- Home run. Rachel Balkovec is set to become manager of the New York Yankees' Low-A squad, the Tampa Tarpons. That position would make her the first female manager in the minor leagues. It's just Balkovec's latest glass ceiling-shattering move, following her 'firsts' as a strength coach and Yankees hitting coach. The Athletic
MOVERS AND SHAKERS: Fast Company editor-in-chief Stephanie Mehta will become CEO and chief content officer for Mansueto Ventures, the magazine's parent company. Axel Springer tapped WNYC CEO Goli Sheikholeslami as CEO of Politico Media. Internews Europe CEO Jodie Ginsberg will become president of the Committee to Protect Journalists. After leaving NPR, Audie Cornish will join CNN as an anchor and correspondent for the new streaming service CNN+. M Booth Health hired Weber Shandwick EVP and global director of digital health Stacey Bernstein as CEO. ServiceNow hired Accenture North America inclusion and diversity leader Karen Pavlin as chief equity and inclusion officer. At natural foods company Quinn, Kristy Lewis will step down as CEO and become 'chief visionary officer' and chair of the board. Former Northrop Grumman corporate counsel for litigation Tamra Moore joins King & Spalding as partner on the health care team.
IN CASE YOU MISSED IT
- Bright spot. Sunday night's Golden Globes weren't televised after last year's drama with the Hollywood Foreign Press Association, but there were still some newsworthy awards. Michaela Jaé Rodriguez became the first trans actress to win a Globe, winning best actress in a TV drama for her role on FX’s Pose. The Cut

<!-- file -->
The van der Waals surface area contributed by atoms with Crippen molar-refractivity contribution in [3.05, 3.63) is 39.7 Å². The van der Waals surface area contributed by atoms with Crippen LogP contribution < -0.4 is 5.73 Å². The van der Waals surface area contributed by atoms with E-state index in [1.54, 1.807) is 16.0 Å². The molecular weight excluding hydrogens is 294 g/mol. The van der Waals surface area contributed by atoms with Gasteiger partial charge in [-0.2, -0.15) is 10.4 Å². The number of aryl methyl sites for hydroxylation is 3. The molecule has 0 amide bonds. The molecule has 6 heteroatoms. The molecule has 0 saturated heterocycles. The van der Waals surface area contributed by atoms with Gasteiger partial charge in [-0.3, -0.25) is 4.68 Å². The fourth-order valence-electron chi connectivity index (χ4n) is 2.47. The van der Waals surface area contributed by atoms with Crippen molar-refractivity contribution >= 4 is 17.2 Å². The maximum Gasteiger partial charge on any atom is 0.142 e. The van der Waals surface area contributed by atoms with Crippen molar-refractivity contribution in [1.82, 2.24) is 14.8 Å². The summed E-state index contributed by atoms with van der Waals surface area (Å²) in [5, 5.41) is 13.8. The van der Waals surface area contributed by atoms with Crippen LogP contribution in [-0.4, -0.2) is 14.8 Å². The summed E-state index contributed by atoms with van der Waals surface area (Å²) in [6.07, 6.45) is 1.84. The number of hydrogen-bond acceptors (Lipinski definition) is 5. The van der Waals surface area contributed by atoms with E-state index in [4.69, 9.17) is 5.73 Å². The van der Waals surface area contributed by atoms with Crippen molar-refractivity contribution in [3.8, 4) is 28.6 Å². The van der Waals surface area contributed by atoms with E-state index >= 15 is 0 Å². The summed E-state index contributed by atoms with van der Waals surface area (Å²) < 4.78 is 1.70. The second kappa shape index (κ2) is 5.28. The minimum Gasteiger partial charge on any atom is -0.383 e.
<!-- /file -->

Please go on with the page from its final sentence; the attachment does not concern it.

- Platinum party. The U.K. is preparing to celebrate Queen Elizabeth II's Platinum Jubilee, or her 70 years on the throne–the longest-ever reign for a British monarch. Buckingham Palace yesterday unveiled the jubilee plans, which include a four-day bank holiday in June, a baking competition to create the "platinum pudding," and 200,000 neighborhood street parties. WSJ
- Cross-country skiing. In even more sports news, this story looks at Eileen Gu, a freestyle skiier who is competing for China in the 2022 Beijing Olympics. The 18-year-old was born in the Bay Area and still lives in the U.S.; she switched affiliations in 2019 to represent China, where her mother was born. One of Gu's sponsors, Red Bull, wrote on its website that Gu "[gave] up her American passport and naturalize[d] as a Chinese citizen in order to compete for China," but scrubbed the line after media inquiries. The athlete declined to comment for this story and hasn't confirmed that she gave up her American citizenship. WSJ
ON MY RADAR
Genevieve Beacom becomes first woman to pitch for professional baseball team in Australia Sports Illustrated
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-Battery scientist Susan Babinec on the United States' efforts to get back to the top of battery technology